BRADFORD and Bingley will lose up to £700m on mortgage defaults this year and expects an increase in the rate of loan losses, its chief executive Richard Pym said yesterday.
Pym said the number of borrowers more than three months behind on their mortgage had grown from the 4.6 per cent figure it announced in March and was now higher than five per cent.
He added that the rate of deterioration was likely to increase, as more borrowers find themselves in financial difficulty amid the recession.
The lender is likely to add to the £20bn it has already borrowed from the government, as its private sector loans are maturing at a faster rate than it can recoup what it has loaned to homeowners.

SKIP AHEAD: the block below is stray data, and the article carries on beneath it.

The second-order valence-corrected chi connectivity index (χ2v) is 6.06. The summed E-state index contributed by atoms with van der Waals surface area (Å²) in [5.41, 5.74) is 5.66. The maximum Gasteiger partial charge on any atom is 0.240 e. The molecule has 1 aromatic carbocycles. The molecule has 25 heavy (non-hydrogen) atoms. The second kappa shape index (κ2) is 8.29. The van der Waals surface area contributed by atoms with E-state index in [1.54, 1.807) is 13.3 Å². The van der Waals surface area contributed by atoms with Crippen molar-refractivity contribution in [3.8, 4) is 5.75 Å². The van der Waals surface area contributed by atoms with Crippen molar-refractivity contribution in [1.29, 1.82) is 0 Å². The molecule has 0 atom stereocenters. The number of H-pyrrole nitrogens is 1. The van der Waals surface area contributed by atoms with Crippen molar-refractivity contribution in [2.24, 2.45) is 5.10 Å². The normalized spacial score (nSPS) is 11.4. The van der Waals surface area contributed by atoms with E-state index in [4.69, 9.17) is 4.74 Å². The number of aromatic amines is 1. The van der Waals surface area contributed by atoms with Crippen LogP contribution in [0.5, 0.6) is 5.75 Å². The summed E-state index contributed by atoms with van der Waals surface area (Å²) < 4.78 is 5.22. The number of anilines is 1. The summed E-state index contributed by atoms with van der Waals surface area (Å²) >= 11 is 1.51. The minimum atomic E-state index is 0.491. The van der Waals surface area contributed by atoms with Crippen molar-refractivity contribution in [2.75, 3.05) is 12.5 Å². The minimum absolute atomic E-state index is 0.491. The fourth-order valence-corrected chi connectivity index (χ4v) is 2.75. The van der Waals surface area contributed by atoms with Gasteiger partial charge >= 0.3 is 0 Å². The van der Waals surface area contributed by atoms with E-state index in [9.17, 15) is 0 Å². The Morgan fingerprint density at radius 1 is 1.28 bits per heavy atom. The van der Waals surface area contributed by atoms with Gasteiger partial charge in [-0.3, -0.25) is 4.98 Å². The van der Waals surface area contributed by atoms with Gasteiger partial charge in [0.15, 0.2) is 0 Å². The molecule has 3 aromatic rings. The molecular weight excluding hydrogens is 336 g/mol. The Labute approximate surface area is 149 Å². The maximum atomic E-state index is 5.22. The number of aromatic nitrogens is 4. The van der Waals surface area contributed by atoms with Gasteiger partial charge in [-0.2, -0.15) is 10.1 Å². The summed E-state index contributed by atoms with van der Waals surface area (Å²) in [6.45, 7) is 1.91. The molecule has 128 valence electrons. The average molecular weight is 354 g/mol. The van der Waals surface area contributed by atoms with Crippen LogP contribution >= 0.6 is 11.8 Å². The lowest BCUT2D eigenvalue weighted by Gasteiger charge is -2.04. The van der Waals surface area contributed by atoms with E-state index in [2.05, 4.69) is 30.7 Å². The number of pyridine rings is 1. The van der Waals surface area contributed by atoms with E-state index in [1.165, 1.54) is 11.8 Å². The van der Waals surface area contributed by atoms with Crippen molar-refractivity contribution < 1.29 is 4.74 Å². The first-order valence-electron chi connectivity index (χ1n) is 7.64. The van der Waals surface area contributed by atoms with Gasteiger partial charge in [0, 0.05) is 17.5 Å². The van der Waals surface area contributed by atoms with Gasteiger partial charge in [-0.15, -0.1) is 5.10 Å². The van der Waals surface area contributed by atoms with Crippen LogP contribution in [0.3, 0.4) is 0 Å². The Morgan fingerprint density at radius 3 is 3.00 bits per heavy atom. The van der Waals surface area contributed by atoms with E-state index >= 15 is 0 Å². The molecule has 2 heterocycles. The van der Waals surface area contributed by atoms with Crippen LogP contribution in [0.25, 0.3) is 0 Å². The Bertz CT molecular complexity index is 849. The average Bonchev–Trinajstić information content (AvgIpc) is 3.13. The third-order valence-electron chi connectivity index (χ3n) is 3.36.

B&B expects to redeem around £2bn of mortgages per year in the next three years, but will have to repay loans of up to £10bn this year alone, leaving the government to make up the shortfall.
The company already received interest-free loans of more than £18bn through the Financial Services Compensation Scheme.
But Pym said the taxpayer could eventually see a profit on the government’s investments once all of its mortgage loans have been redeemed and expressed optimism that the number of borrowers falling behind on payments was decreasing.
Pym is in charge of winding down B&B’s mortgage business after it was taken into public ownership at the height of the banking crisis last year.
B&B’s savings operations and high-street outlets were sold to Spanish banking group Santander, which said last week that it was ditching the B&B brand.